Making Military Aid Work

commentary

Jul 17, 2023

A U.S. Army staff sergeant and a Canadian army engineer demonstrate to Ukrainian combat training center engineers how to clear a room after using explosives to breach a door during training at the International Peacekeeping and Security Center, near Yavoriv, Ukraine, February 23, 2017, photo by Sgt. Anthony Jones/U.S. Army

A U.S. Army staff sergeant and a Canadian army engineer demonstrate to Ukrainian combat training center engineers how to clear a room after using explosives to breach a door during training at the International Peacekeeping and Security Center, near Yavoriv, Ukraine, February 23, 2017

Photo by Sgt. Anthony Jones/U.S. Army

By Alexander Noyes and Richard Bennet

This commentary originally appeared on Lawfare on July 16, 2023.

Ukraine launched its long-anticipated counteroffensive in June. Progress on the battlefield thus far has been slow, but U.S. support to Ukraine—regardless of the outcome of the counteroffensive—is already a success story. While the United States builds its armed forces to fight wars, some of the U.S. military's most influential undertakings involve cooperation, not direct conflict.

The United States conducts security cooperation activities in more than 150 countries worldwide. These include everything from arms transfers, to training and advising, to joint exercises and military exchanges—all aimed at building the capabilities of foreign militaries to operate independently and alongside the United States. These efforts don't always work, and recent failures are well known: U.S.-built militaries in both Iraq and Afghanistan (PDF), for example, collapsed quickly and spectacularly in the face of adversity. Just as worrisome, countries that have been close U.S. military partners over the past two decades—such as Egypt, Yemen, and Pakistan—have used the training and tools provided by the United States to advance illiberal goals and perpetrate human rights abuses.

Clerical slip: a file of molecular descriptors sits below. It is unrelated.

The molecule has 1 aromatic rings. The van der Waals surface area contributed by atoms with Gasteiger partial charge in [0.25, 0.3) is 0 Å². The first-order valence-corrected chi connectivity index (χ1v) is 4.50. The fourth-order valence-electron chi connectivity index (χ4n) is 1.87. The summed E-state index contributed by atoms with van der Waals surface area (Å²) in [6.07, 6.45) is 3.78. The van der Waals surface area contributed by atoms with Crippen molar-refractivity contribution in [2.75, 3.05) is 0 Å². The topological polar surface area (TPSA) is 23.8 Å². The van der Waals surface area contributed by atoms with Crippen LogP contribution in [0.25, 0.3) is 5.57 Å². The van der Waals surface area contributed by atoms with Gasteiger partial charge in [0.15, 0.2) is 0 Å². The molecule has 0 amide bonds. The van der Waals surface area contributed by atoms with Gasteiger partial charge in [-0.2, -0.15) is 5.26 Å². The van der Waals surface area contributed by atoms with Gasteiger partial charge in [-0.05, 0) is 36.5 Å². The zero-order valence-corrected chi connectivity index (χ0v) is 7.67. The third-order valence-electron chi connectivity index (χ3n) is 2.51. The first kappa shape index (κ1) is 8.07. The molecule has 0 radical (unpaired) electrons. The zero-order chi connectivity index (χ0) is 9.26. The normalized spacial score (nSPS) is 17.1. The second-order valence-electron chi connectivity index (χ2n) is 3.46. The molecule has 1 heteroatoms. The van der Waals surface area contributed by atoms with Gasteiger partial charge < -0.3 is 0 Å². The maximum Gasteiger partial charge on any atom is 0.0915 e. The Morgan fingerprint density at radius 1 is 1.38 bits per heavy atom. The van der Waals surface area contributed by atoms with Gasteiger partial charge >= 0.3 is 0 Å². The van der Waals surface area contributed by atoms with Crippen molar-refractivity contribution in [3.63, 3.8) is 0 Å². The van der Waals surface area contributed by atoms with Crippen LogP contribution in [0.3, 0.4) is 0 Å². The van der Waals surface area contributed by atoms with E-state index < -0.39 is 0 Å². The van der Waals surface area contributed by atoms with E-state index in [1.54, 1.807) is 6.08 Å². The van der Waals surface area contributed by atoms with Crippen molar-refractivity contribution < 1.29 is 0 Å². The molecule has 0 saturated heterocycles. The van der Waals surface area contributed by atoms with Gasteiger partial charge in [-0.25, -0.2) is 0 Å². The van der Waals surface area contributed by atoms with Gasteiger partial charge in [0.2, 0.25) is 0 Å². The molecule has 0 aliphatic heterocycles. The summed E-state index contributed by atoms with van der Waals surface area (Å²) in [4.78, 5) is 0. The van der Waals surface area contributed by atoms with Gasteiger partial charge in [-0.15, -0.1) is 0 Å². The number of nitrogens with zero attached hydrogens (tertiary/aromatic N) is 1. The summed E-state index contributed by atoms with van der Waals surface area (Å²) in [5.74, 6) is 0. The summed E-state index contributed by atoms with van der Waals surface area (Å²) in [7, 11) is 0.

But much of the pessimism about security cooperation and military aid is misplaced. Yes, these efforts can fail, but they can also exceed expectations and provide large strategic benefits to the United States at relatively low cost. Ukraine appears to be one such success. For a relatively modest investment between 2014 and 2021, the United States has reaped a substantial gain in terms of Ukraine's military capacity and efficacy. In helping to turn the tide against Russia's unprovoked aggression, this U.S. effort has the potential to rank as one of the biggest strategic success stories of the past two decades.

Given the potential benefits and the resources at stake, it is essential to identify what separates security cooperation and military aid successes from failures. The United States has historically relied on two main approaches when it comes to its efforts to build up military capacity among partner nations: the weapons-first approach and the overhaul approach.

The first and most common method for quickly building partner capabilities relies on the provision of U.S. weapons and training at the tactical level, with a more limited focus on how to sustain and responsibly use these weapons. Think of U.S. counterterrorism assistance to much of Africa, with the recent transfer of attack helicopters to Nigeria as a particularly stark example. Research and experience both suggest that this weapons-first approach frequently does more harm than good, because it does not build the absorptive capacity or requisite military institutions U.S. partners need to responsibly or efficiently use the arms provided.